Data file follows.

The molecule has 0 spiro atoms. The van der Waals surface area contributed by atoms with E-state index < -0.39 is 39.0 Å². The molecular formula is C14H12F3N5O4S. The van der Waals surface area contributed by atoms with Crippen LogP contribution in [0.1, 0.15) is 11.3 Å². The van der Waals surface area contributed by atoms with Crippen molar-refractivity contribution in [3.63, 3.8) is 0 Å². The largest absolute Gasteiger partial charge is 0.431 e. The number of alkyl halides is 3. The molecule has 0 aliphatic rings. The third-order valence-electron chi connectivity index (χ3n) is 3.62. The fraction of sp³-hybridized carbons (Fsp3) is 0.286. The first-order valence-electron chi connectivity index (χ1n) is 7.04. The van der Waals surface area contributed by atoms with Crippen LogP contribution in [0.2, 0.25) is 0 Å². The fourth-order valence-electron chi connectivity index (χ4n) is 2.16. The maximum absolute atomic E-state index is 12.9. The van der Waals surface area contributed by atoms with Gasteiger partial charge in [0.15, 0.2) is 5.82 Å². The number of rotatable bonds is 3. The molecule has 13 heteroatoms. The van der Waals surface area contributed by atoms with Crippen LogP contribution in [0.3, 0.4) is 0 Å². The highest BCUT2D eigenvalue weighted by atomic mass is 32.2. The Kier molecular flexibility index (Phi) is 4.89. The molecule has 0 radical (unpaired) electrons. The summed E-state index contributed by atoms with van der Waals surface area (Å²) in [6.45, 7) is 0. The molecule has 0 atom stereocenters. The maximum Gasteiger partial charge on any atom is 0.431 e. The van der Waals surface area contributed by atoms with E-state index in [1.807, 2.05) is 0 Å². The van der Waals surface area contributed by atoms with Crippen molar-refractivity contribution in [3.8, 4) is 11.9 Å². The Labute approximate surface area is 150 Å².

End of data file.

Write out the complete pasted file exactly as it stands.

The molecule has 0 spiro atoms. The van der Waals surface area contributed by atoms with E-state index < -0.39 is 39.0 Å². The molecular formula is C14H12F3N5O4S. The van der Waals surface area contributed by atoms with Crippen LogP contribution in [0.1, 0.15) is 11.3 Å². The van der Waals surface area contributed by atoms with Crippen molar-refractivity contribution in [3.63, 3.8) is 0 Å². The largest absolute Gasteiger partial charge is 0.431 e. The number of alkyl halides is 3. The molecule has 0 aliphatic rings. The third-order valence-electron chi connectivity index (χ3n) is 3.62. The fraction of sp³-hybridized carbons (Fsp3) is 0.286. The first-order valence-electron chi connectivity index (χ1n) is 7.04. The van der Waals surface area contributed by atoms with Crippen LogP contribution in [0.2, 0.25) is 0 Å². The fourth-order valence-electron chi connectivity index (χ4n) is 2.16. The maximum absolute atomic E-state index is 12.9. The van der Waals surface area contributed by atoms with Gasteiger partial charge in [0.15, 0.2) is 5.82 Å². The number of rotatable bonds is 3. The molecule has 13 heteroatoms. The van der Waals surface area contributed by atoms with Crippen LogP contribution in [0.3, 0.4) is 0 Å². The highest BCUT2D eigenvalue weighted by atomic mass is 32.2. The Kier molecular flexibility index (Phi) is 4.89. The molecule has 0 radical (unpaired) electrons. The summed E-state index contributed by atoms with van der Waals surface area (Å²) in [6.45, 7) is 0. The molecule has 0 atom stereocenters. The maximum Gasteiger partial charge on any atom is 0.431 e. The van der Waals surface area contributed by atoms with E-state index in [1.807, 2.05) is 0 Å². The van der Waals surface area contributed by atoms with Crippen molar-refractivity contribution in [3.8, 4) is 11.9 Å². The Labute approximate surface area is 150 Å².